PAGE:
With Just A Hint Of Mayhem

Music trivia, useless info, extra added random stuff and the odd rant from me

Live At Worthy Farm – Saturday 22nd May 2021 June 3, 2021


I suppose this is a review of sorts, I mean I watched it “as live”, and that for me is the crux of the issue, not actually live, but “as live”. Maybe it should have been called ‘As Live At Worthy Farm’ On a positive note the lowering of some Covid restrictions meant that I was able to watch it with five mates round at my gaff 🙂 So thank you Simon, John, Paul, Pete and Rusty for helping to make it a great night! Maybe it was luck but we did not suffer any of the technical difficulties that thousands of other paying punters did. I am not sure who put the whole show together, but on paper the line up looked good and I love the way the sky got darker as the night went on.

The whole thing was kicked off with a blistering set from what seemed like a really fired up and ready for it Wolf Alice. They appeared to give it their all in the stone circle, despite the lack of a roaring crowd. “Don’t Delete The Kisses” was an incredibly powerful way to open the whole show. Meanwhile “The Last Man On Earth” was truly epic and suggests that the new album will be ace. The incredibly talented Michael Kiwanuka followed and his set was funky, jazzy and majestically soulful. Particular highlights were set openers “You Ain’t The Problem” and “Rolling” from his incredibly classy third album ‘Kiwanuka’ from 2019. Next to enter the Glasto site was George Ezra in very stripped back way, just him and a guitar walking around playing and singing, like a mobile busker. He played a few songs next to a raging fire and we thought maybe he was going to be sacrificed in a Wicker Man style, but don’t worry Ezra fans, he wasn’t! IDLES were bombastic and frankly hotter then Ezra’s fire. One of the few acts on the night to attack this vile UK government, “Reigns” is a great protest song. “Kill Them With Kindness” was another highlight for me. Their incendiary set was like a mini best of from their three albums to date. As a footnote it looked like they were playing in a warehouse full of strange junk, in fact it was filmed at Joe Rush’s “Carhenge” workshop!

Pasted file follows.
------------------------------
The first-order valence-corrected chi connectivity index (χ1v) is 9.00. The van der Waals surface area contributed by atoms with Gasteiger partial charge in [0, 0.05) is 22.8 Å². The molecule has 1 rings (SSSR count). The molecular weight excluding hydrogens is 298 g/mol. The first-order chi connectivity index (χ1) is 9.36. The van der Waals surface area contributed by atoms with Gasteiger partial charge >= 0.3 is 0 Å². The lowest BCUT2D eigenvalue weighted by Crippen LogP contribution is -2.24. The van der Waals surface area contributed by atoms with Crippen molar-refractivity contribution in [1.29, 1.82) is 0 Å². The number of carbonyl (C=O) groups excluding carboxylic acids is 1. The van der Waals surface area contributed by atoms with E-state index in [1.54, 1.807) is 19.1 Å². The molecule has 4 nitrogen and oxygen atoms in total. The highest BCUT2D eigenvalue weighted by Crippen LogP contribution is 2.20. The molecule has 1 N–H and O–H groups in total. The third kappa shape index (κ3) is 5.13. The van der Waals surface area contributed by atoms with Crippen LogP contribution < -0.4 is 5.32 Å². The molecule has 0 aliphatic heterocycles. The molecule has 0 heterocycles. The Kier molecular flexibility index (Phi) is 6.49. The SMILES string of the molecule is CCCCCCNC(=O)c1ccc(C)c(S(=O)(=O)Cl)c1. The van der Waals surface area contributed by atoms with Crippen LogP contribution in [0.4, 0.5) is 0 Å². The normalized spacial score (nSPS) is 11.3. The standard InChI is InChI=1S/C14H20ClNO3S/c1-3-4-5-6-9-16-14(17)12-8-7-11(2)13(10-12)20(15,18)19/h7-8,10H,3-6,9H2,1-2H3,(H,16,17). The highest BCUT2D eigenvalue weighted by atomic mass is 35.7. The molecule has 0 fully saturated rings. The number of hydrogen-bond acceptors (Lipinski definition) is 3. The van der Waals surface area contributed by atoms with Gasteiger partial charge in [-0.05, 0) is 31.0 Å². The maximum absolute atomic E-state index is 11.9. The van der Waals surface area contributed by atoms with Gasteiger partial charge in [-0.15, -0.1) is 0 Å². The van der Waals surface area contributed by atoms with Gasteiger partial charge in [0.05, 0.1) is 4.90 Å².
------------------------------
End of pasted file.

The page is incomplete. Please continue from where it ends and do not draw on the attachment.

HAIM were next and another of my highlights, the three sisters rocked the hell out of the Stone Circle. “Summer Girl” and “I Know Alone” were particular favourites of mine. When I have seen them in the past I was always mesmerised by the gurning antics of Este Haim, which sadly were not really evident in this performance. The next band, for me, are a bit Marmite, in that people seem to either love them or hate them, yes I am talking about Coldplay. personally I thought their first couple of albums were good, but they seem to have become a bit identikit and boring musically. Although they have great Glasto credentials, having headlined four times so far. They were filmed in front of the iconic Pyramid Stage, or at least a skeleton of it, with a stunningly good light show. The old songs were the winners for me, “Clocks”, “The Scientist” and especially “Fix You”. Next was Damon Albarn, an artist I really like, however I felt this set was a little self indulgent, although a long way from terrible. The crowd at my house went moderately wild in a socially distanced stylee when he played a couple of Blur songs, “Out Of Time” and “This Is A Low”. His set was a little underwhelming, however the thing that captivated us was the new Barnet sported by Mr Albarn, he has a mullet! Yes, seriously, a mullet! Damon, sort yourself out!

Rate My Mullet!

Jorja Smith is only 23 and yet her music has a beautiful maturity, she is a supremely talented singer songwriter with a fantastic voice. I love her ‘Be Right Back’ EP which came out in May. Her first big UK hit was “Blue Lights” and she opened her set with a powerhouse version of it. The Smile were the special guests and if you have not heard about them yet you really do need to crawl out from under your rock and scrub the moss off. Smile is Jonny Greenwood and Thom Yorke of Radiohead aided and abetted by Nigel Godrich and Sons of Kemet drummer Tom Skinner. Skinner’s jazz background perhaps carried the most influence on the music, which showcased that Radiohead can do pop, especially synth pop with a huge dollop of prog. I really hope the Smile record and release an album, it will be worth it for “We Don’t Know What Tomorrow Brings” a synth pop banger that the likes of Depeche Mode would salivate over. But the most outstanding tune for me was “You Will Never Work In Television Again” which is full to the brim of great melodies and hooks. They even managed to fit in an unreleased Radiohead tune, “Skating on the Surface”. The Smile pretty much capped the evening for me, plus I had consumed a hell of a lot of wine by then. So I don’t recall too much about Kano’s set (humble apologies to Kane Brett Robinson a.k.a. Kano). I do remember marvelling at how fast this guy can rap, he spits his words at almost superhuman speed! The whole event was closed by a, so I am told, marvellous DJ set from DJ Honey Dijon featuring Róisín Murphy. Sadly the wine had really done for me by then! I should also give a shout out to all the artists and poets who provided spoken word interludes PJ Harvey, Jarvis Cocker, Kae Tempest, Kurupt FM, Little Amal and Mr Glastonbury himself, Michael Eavis.